John Brancy receives major opera and performance award in New York
A local man’s voice is his gateway to the world. John Brancy of Mullica Hill, like most in the area, climbed the ladder from Harrison Township and Pleasant Valley Schools to the middle and high schools of Clearview Regional. Smitten with music at an early age, Brancy began singing at the age of 9 and has grown into an award-winning, international opera-singing baritone.
In the last 10 years, Brancy has performed opera in the United States, Canada, Germany, Austria, England and more.
Most recently, Brancy became one of three first-place recipients of the Lotte Lenya competition, held in honor of the late singer and actress Lotte Lenya. She is known for her interpretations of music composed by her husband, Kurt Weill.
Brancy received the award in April and from the hands of Tony Award-winning actress Victoria Clark, director Jack Viertel and James Holmes, a conductor from the United Kingdom.
According to Opera News, this award is given to “total package performers” as contestants are required to showcase their opera and theater skills along with their distinct knowledge of musical theater.
The award was presented at Kilbourn Hall at the Eastman School of Music in Rochester, N.Y., on April 14. Brancy received $15,000 along with the recognition.
Brancy’s journey to this award and his career as a successful opera singer is full of surprises.
“My dad was a pilot and now teaches pilots, and my mom was a stay-at-home mom,” he said, Brancy is somewhat of a musical anomaly.
Before graduating from Clearview Regional in 2007, Brancy dove into the world of performance theater, participating in shows such as “The Pirates of Penzance”, “Guys and Dolls” and “The Music Man.”
While taking part in theater, Brancy was also interested in making short films. His most memorable character from his films is Tom Clancy, a caricature known for hilarious monologues that replaced school essays and explained topics such as evolution.
“Tom Clancy is somewhat of a Clearview legend,” he said.
However, priorities began to change late in his high school career.
During his senior year, Brancy received two prestigious singing awards.
“I never really focused that hard on singing as a means to a career,” he said. However, stirring up some long-time Clearview choral directors, he mentioned Jack Hill, Anthony Sears and Michael Trotta as individuals who urged him to believe in himself and consider his talents.
He began auditioning for spots in music schools throughout the country, and then one acceptance letter set Brancy on the course of a life dedicated to music.
“It was a surprise and a shock,” he said.
Without hesitation, Brancy accepted the position and set off for the stomping grounds of stars such as Robin Williams, Richard Rodgers and Christopher Reeve.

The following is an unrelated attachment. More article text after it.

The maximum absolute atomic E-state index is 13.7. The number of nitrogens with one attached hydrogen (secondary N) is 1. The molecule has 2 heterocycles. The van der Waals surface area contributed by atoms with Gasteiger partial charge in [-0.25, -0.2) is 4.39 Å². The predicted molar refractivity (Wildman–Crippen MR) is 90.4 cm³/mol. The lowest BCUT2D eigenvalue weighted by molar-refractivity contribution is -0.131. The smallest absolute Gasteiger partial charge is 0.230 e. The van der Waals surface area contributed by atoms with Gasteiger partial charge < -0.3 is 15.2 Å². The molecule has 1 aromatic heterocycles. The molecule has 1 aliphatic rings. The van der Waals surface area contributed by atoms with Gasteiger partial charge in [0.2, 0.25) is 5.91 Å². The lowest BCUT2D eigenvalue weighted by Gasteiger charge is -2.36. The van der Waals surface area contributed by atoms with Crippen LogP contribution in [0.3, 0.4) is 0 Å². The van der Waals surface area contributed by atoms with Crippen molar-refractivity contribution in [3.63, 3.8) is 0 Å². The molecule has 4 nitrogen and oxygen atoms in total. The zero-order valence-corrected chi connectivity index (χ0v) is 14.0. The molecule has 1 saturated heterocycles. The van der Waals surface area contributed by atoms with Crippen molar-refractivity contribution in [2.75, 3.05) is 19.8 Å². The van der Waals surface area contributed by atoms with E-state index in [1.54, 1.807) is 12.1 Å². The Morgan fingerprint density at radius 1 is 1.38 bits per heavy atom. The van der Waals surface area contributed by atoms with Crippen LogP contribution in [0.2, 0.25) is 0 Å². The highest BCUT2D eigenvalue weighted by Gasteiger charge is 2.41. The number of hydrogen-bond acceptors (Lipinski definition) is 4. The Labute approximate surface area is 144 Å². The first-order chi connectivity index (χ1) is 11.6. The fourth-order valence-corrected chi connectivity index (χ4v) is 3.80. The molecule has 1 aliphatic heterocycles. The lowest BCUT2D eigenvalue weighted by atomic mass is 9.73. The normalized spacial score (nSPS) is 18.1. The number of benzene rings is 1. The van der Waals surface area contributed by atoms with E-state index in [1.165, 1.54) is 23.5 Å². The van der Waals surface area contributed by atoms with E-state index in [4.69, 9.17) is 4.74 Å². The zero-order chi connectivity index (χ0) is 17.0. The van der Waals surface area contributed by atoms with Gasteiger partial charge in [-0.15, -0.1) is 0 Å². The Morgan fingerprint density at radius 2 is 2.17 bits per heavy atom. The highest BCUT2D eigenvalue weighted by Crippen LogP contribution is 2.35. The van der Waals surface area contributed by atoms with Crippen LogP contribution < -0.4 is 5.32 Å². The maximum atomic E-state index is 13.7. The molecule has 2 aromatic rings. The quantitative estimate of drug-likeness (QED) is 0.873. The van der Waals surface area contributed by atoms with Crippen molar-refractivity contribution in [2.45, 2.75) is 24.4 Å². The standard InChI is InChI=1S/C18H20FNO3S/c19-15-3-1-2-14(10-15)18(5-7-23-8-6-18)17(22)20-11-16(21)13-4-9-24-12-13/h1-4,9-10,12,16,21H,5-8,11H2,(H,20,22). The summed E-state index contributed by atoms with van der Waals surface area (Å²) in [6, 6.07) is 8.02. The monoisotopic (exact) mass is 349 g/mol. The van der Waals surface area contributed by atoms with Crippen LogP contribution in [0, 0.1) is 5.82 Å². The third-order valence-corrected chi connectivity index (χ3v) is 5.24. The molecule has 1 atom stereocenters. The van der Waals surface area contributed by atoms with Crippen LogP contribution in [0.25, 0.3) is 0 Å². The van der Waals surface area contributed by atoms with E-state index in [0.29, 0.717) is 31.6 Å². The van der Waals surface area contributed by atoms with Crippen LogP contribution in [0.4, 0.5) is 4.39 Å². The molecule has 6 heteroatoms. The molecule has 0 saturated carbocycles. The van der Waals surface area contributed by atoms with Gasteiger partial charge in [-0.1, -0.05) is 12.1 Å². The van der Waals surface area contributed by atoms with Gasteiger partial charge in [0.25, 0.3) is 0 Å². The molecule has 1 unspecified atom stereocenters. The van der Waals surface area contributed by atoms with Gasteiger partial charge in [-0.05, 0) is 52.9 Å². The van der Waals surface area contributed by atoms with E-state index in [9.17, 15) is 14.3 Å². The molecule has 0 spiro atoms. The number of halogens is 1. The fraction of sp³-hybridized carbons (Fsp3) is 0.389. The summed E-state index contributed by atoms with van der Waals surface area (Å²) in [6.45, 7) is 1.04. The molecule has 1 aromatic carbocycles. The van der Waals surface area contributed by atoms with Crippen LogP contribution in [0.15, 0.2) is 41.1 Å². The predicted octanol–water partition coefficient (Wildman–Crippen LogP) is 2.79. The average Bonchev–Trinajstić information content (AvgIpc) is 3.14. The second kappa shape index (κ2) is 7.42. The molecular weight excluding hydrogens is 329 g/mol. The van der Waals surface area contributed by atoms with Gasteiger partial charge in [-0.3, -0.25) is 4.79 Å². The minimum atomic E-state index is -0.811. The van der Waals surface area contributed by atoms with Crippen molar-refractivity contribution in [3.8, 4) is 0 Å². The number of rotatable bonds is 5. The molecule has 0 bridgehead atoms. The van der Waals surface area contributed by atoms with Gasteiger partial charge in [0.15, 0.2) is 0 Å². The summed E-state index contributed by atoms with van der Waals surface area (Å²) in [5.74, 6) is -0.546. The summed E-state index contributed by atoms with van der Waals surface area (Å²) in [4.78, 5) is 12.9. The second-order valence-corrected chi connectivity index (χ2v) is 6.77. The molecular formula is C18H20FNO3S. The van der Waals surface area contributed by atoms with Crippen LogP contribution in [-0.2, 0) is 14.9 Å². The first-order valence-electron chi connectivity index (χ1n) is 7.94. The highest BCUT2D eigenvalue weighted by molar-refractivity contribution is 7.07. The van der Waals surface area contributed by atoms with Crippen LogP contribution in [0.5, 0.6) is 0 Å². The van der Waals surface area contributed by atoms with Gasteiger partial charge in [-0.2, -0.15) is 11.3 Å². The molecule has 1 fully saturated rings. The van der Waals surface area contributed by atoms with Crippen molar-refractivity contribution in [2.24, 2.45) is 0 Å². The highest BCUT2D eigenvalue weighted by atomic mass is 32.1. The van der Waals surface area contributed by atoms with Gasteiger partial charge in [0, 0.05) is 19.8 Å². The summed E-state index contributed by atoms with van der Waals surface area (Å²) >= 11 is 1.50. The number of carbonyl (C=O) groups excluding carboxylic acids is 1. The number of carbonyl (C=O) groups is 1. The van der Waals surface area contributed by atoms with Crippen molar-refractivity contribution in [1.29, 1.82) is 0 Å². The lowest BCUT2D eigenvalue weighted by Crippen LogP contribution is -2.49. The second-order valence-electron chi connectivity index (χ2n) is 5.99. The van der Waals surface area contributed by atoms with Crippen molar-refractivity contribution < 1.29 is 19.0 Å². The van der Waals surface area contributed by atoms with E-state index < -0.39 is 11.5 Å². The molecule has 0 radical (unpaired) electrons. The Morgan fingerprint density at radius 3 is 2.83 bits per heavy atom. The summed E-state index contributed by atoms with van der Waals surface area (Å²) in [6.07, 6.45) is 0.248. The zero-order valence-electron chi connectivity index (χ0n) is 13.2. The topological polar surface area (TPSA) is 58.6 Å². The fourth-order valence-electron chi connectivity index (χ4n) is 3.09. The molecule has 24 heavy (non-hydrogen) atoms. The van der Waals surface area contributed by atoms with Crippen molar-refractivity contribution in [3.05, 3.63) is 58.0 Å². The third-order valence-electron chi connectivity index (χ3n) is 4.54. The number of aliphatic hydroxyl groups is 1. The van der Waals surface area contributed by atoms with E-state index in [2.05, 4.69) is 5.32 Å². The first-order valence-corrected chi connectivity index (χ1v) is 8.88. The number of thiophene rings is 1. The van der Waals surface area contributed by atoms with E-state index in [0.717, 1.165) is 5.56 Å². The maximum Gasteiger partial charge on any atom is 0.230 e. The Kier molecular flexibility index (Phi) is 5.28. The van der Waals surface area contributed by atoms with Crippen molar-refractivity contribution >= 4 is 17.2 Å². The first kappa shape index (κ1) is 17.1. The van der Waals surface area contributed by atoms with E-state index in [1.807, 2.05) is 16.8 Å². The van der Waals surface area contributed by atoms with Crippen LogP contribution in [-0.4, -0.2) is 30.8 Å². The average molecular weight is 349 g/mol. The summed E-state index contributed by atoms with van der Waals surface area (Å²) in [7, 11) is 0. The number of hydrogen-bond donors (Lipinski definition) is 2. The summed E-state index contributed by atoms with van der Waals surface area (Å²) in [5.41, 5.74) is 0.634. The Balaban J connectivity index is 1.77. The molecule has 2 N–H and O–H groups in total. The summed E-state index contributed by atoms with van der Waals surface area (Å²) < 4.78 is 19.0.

While at Juilliard, Brancy majored in vocal performance with an emphasis in liberal arts.
“When I was studying there, we learned different languages and how to speak them perfectly. We took diction classes; I had Italian, German, French and Russian diction for multiple years.”
The goal he said is to be “proficient in understanding the poetry and inflections of the language so that when you are singing it you sound like a native speaker.”
During his time at Juilliard and the years since, Brancy has come to see the platform of opera, and the arts as a whole, as a medium that is underutilized to foster connectivity in the United States.
Referring to himself as somewhat of an activist through art, he said, “The spirit of our country is hurting.”
In a time of divisive politics and world views, he feels music is something that should be brought into areas such as the military, schools and underserved areas. Going as far to say implementing art funding into various budgets, including the military budget, U.S. citizens could potentially build cultural connections with each other.
Brancy will soon be embarking on a tour with his friend and music partner Peter Dugan, a fellow Juilliard alumni. Dugan, of Upper Darby, Pa., is a pianist, and together these two men will perform music of composers who lived through, fought in and died in World War I.
By performing this music, it is Brancy’s hope that people will hear and feel the visceral story of people of a period long ago in history that found comfort and purpose in music.
“Artists have the ability to link our country in a time when the spirit of our country is hurting. We have the ability and responsibility to be an agent for this sort of change,” he said.
For more information about Brancy and booking inquiries, visit https://www.asilentnight.com/.